Span is in the second season of a three-year, $31MM contract with the Giants, though the backloaded nature of the contract makes the notion of moving him especially tricky. Span’s deal came with just a $3MM salary in its first year, so he’s owed $19.2MM through the completion of the 2018 campaign (including the buyout of a 2019 mutual option and one more payment on a partially deferred signing bonus, per Cot’s).
Span remains a highly productive bat, hitting .286/.337/.451 with seven homers, 22 doubles and four triples despite playing his home games in perhaps baseball’s most pitcher-friendly venue — AT&T Park. It’s worth noting, though, that nearly all of his damage has been done against right-handed pitching (.234/.290/.281 vs. lefties; .299/.350/.496 vs. righties). Beyond that, the once-premium center field defender has seen his defensive ratings slip from anywhere to below average (per Ultimate Zone Rating) to disastrous (per Defensive Runs Saved).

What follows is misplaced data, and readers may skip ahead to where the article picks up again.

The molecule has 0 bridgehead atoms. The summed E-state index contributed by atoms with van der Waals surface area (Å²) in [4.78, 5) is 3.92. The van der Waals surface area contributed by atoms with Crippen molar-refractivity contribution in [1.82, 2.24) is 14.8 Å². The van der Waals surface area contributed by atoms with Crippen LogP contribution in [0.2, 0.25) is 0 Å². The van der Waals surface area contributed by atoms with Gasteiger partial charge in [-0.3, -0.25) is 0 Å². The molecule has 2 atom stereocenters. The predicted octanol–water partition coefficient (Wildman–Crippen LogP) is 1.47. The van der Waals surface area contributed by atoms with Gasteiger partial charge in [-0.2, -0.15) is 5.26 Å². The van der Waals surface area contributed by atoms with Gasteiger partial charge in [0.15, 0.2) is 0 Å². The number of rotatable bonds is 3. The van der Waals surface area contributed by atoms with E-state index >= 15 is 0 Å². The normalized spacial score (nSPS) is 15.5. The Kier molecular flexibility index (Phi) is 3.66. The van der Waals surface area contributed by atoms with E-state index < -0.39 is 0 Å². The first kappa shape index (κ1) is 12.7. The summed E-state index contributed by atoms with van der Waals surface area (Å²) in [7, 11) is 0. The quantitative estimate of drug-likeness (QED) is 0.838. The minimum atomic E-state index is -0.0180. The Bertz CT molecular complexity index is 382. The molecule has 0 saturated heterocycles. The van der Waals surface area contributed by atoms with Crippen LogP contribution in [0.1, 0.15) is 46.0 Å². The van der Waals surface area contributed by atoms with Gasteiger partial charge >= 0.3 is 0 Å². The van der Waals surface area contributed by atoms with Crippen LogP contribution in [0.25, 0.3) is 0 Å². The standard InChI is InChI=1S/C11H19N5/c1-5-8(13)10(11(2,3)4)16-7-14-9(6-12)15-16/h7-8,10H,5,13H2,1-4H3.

Unfortunately for the Giants, there’s no shortage of outfield bats available. While Span is still playing center field, his sub-par performance there could lead opposing teams to view him as more of a corner option. If that’s the case, he joins a market that’s flooded with the likes of Jay Bruce, Curtis Granderson, Melky Cabrera, Seth Smith, Matt Joyce, Rajai Davis, Howie Kendrick, Jose Bautista and perhaps Carlos Gomez (assuming the Marlins do not reverse course and make any of their outfielders available). That’s a fair bit of options when few contending clubs are seeking outfield help in the first place, and Span is owed more money than anyone on that list.